Special Exhibit

The "Stranger's Disease":
Experiencing Yellow Fever in Galveston, 1837-1897

State Medical College, 1891, Courtesy Blocker History of Medicine Collections, UTMB
State Medical College, 1891, Courtesy Blocker History of Medicine Collections, UTMB
From Etienne Pariset and Andre Mazet, Observations sur la Fievre Jaune (1819), Courtesy The College of Physicians of Philadelphia
From Etienne Pariset and Andre Mazet, Observations sur la Fievre Jaune (1819), Courtesy The College of Physicians of Philadelphia

In the 19th century, Galveston suffered epidemics of yellow fever at least eight times. Thousands died, commerce stagnated, and the best medical minds were confounded.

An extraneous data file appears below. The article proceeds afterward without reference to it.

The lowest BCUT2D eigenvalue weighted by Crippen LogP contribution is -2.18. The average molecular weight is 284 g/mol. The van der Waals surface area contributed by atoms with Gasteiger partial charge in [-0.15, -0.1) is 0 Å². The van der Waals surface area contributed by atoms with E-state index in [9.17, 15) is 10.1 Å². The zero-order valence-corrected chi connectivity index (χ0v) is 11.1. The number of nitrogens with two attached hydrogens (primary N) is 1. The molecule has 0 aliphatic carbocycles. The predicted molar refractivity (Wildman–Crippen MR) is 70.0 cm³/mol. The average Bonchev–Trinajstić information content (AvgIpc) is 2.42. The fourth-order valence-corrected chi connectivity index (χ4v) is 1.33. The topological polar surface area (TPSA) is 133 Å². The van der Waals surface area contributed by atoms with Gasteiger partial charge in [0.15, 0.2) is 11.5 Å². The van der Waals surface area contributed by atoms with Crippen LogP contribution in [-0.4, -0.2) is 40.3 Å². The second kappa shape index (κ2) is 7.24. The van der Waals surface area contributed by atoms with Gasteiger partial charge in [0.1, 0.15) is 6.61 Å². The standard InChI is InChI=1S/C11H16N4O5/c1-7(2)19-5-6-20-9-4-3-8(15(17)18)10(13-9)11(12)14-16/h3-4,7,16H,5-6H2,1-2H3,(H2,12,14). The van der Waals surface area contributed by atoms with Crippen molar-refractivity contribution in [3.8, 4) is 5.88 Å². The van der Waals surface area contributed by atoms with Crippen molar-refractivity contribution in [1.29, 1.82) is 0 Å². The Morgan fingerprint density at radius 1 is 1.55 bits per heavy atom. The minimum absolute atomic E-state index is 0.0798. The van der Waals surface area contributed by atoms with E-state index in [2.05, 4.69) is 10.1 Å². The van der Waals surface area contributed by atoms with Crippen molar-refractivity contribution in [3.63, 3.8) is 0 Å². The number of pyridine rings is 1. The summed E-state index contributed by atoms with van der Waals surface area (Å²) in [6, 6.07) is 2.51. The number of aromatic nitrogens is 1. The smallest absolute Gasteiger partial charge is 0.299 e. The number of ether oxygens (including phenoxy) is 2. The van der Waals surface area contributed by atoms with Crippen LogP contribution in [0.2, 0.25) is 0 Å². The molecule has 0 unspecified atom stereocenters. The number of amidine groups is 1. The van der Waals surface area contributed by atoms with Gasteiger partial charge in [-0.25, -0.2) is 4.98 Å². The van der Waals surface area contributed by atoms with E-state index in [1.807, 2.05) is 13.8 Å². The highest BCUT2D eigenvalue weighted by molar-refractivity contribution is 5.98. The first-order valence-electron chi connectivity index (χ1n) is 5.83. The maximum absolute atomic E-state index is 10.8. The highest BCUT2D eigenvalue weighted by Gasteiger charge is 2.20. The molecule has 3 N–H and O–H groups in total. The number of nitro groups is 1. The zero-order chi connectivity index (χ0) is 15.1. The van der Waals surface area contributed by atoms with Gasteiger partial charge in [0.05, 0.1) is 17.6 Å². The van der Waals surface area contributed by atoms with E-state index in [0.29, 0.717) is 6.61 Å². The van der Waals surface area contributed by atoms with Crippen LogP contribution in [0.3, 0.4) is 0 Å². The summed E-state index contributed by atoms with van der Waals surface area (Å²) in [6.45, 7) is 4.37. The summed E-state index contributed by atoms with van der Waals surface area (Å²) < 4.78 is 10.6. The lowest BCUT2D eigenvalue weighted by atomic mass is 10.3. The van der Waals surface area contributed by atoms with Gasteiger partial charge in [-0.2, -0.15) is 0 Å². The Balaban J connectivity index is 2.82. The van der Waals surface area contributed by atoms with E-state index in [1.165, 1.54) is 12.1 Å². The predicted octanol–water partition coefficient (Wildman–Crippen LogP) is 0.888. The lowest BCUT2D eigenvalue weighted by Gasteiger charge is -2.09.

Stranger's Disease offers an examination of the impact of yellow fever epidemics on the development of Galveston. The disease is spread by mosquitos, like current global health threats Zika and West Nile virus. For years, however, no one in the medical community understood how or why yellow fever attacked populations. Experience the stories of uncertainty and perseverance that led to the discovery of the cause of the disease and an effective treatment.

Stranger's Disease is co-curated by students from the Institute for the Medical Humanities, The University of Texas Medical Branch at Galveston.

On display: February 2 – May 8, 2017

UTMB Institute for the Medical Humanities